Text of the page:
Accused of staging bogus accidents, a 42-year-old man was recently arrested for allegedly conning money from motorists in the Mid-City area as well as the San Fernando Valley. NBC Los Angeles reports that the scheme may have had many more victims. Among other charges, the individual faces accusations of grand theft.
What is Grand Theft?
California law defines grand theft by the value of the misappropriated goods or funds. Whereas petty theft involves an offense involving property or money totaling less than $950, grand theft is defined as theft of items in excess of $950.
Under certain circumstances, California prosecutors may charge a defendant with grand theft even if the total amount of the property taken was less than $950. This is usually the case when farm goods, firearms or motor vehicles are involved.
What are the Legal Consequences?
California's penal code calls for misdemeanor grand theft sentencing to include a term of up to 12 months in a county jail. If the case merits a felony conviction because of the circumstances surrounding the occurrence, it is possible to face a jail term of up to three years. In particularly severe cases, the sentence may take the convicted felon to state prison rather than the county jail. Prior criminal convictions influence the sentencing structure the judge follows.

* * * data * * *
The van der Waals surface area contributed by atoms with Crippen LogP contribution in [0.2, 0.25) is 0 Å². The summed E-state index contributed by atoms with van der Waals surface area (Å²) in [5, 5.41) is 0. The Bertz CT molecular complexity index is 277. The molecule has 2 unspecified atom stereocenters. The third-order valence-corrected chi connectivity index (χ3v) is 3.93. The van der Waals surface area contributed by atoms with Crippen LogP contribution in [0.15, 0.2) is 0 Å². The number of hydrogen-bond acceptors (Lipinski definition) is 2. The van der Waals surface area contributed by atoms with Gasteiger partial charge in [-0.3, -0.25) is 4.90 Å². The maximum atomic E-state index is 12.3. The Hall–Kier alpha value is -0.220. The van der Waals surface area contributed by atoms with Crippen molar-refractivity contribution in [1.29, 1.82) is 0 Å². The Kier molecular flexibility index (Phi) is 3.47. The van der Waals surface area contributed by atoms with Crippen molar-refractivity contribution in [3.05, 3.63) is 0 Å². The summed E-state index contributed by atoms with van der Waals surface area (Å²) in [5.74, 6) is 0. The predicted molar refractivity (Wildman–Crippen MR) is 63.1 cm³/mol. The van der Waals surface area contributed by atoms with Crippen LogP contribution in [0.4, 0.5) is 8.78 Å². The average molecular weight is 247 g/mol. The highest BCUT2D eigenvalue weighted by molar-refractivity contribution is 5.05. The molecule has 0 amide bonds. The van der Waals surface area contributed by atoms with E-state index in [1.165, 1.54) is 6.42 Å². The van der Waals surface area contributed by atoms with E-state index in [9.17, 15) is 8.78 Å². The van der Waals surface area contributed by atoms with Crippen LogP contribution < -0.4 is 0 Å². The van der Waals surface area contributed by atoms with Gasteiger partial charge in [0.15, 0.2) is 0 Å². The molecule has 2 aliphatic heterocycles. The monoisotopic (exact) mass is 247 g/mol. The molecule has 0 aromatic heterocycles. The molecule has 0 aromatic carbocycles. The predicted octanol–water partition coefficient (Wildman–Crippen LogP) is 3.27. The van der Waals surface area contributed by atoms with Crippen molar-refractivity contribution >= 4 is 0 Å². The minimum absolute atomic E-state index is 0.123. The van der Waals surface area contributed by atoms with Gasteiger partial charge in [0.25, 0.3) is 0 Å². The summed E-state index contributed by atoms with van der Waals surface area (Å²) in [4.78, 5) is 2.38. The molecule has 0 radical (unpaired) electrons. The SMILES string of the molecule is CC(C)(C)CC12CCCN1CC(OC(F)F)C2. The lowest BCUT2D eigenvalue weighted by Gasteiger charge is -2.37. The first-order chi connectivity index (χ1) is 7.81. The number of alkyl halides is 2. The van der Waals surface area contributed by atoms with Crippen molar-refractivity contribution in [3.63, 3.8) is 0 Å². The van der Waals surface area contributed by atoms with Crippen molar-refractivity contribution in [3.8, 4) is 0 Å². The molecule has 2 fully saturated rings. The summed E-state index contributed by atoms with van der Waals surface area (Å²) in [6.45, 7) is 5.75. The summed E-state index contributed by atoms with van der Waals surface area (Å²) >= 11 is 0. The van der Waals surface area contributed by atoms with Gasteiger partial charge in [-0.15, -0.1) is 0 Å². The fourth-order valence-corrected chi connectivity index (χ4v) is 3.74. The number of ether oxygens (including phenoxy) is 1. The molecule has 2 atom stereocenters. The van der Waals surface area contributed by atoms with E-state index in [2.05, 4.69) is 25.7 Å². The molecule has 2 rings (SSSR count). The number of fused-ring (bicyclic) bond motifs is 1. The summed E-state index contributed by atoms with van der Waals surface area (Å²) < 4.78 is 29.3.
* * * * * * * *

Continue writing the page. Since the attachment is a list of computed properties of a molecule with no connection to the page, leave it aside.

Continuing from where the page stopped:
What are Possible Defenses?
Hiring an experienced criminal defense attorney heightens your chances of avoiding a lengthy state prison term or even going free. Possible defenses the professional may introduce include:
- Entrapment. Is it possible that the victim of the theft believed you to be guilty of other thefts? If so, the individual may have tried to set you up to prove a suspicion. When a legal professional can show that there was an entrapment element, it is possible to successfully defend against a charge of grand theft.
- Questionable ownership. Were you taking property that you believed in good faith to belong to you? Were you under the impression that the other party had given you the right of possession either after winning a bet or simply as a gift? At times, it is difficult to establish ownership of property because of verbal promises made or even contracts entered into by two parties. When there is a question of ownership, a defense lawyer may be able to argue that you were not actually intending to commit a crime.
- Altered state of mind. Although intoxication may not be a great defense, it can help you beat the allegation of having intent to steal. The same may be true for an altered state of mind resulting from the use of prescription drugs or other medications.
Do not leave your grand theft defense to chance. If you are facing these charges in Temecula, Murrieta, Hemet, Lake Elsinore Corona or Riverside, contact us today to discuss your case and harness a strong defense. We can help!